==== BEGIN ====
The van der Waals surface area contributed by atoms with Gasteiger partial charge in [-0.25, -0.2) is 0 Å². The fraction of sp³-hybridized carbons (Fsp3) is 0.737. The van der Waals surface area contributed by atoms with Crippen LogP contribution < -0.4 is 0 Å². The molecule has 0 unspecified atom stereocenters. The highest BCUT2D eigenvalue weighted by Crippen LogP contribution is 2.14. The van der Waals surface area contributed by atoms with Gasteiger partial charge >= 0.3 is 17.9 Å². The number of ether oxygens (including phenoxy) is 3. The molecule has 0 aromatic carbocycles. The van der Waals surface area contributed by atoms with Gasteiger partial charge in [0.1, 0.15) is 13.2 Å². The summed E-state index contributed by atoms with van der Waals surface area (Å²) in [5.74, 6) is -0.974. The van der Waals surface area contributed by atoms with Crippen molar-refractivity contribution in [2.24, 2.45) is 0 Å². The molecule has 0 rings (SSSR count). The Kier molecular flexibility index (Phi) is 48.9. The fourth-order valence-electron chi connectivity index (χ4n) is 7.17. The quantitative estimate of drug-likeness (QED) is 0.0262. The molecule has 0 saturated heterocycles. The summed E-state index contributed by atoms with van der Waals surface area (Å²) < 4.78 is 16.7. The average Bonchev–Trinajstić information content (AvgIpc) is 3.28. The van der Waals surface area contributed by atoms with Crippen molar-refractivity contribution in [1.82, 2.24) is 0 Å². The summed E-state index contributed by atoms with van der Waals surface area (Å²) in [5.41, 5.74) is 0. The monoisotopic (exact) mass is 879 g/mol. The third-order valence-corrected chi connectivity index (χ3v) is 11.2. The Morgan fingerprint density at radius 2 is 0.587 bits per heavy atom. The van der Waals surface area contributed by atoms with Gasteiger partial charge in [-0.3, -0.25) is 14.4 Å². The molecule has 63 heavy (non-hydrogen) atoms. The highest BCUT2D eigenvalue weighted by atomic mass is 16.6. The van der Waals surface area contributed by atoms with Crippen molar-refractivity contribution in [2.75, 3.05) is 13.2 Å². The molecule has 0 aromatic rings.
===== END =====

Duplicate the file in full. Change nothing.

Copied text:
The van der Waals surface area contributed by atoms with Gasteiger partial charge in [-0.25, -0.2) is 0 Å². The fraction of sp³-hybridized carbons (Fsp3) is 0.737. The van der Waals surface area contributed by atoms with Crippen LogP contribution < -0.4 is 0 Å². The molecule has 0 unspecified atom stereocenters. The highest BCUT2D eigenvalue weighted by Crippen LogP contribution is 2.14. The van der Waals surface area contributed by atoms with Gasteiger partial charge >= 0.3 is 17.9 Å². The number of ether oxygens (including phenoxy) is 3. The molecule has 0 aromatic carbocycles. The van der Waals surface area contributed by atoms with Gasteiger partial charge in [0.1, 0.15) is 13.2 Å². The summed E-state index contributed by atoms with van der Waals surface area (Å²) in [5.74, 6) is -0.974. The van der Waals surface area contributed by atoms with Crippen molar-refractivity contribution in [2.24, 2.45) is 0 Å². The molecule has 0 rings (SSSR count). The Kier molecular flexibility index (Phi) is 48.9. The fourth-order valence-electron chi connectivity index (χ4n) is 7.17. The quantitative estimate of drug-likeness (QED) is 0.0262. The molecule has 0 saturated heterocycles. The summed E-state index contributed by atoms with van der Waals surface area (Å²) < 4.78 is 16.7. The average Bonchev–Trinajstić information content (AvgIpc) is 3.28. The van der Waals surface area contributed by atoms with Crippen molar-refractivity contribution in [1.82, 2.24) is 0 Å². The summed E-state index contributed by atoms with van der Waals surface area (Å²) in [5.41, 5.74) is 0. The monoisotopic (exact) mass is 879 g/mol. The third-order valence-corrected chi connectivity index (χ3v) is 11.2. The Morgan fingerprint density at radius 2 is 0.587 bits per heavy atom. The van der Waals surface area contributed by atoms with Gasteiger partial charge in [-0.3, -0.25) is 14.4 Å². The molecule has 63 heavy (non-hydrogen) atoms. The highest BCUT2D eigenvalue weighted by atomic mass is 16.6. The van der Waals surface area contributed by atoms with Crippen molar-refractivity contribution in [2.75, 3.05) is 13.2 Å². The molecule has 0 aromatic rings.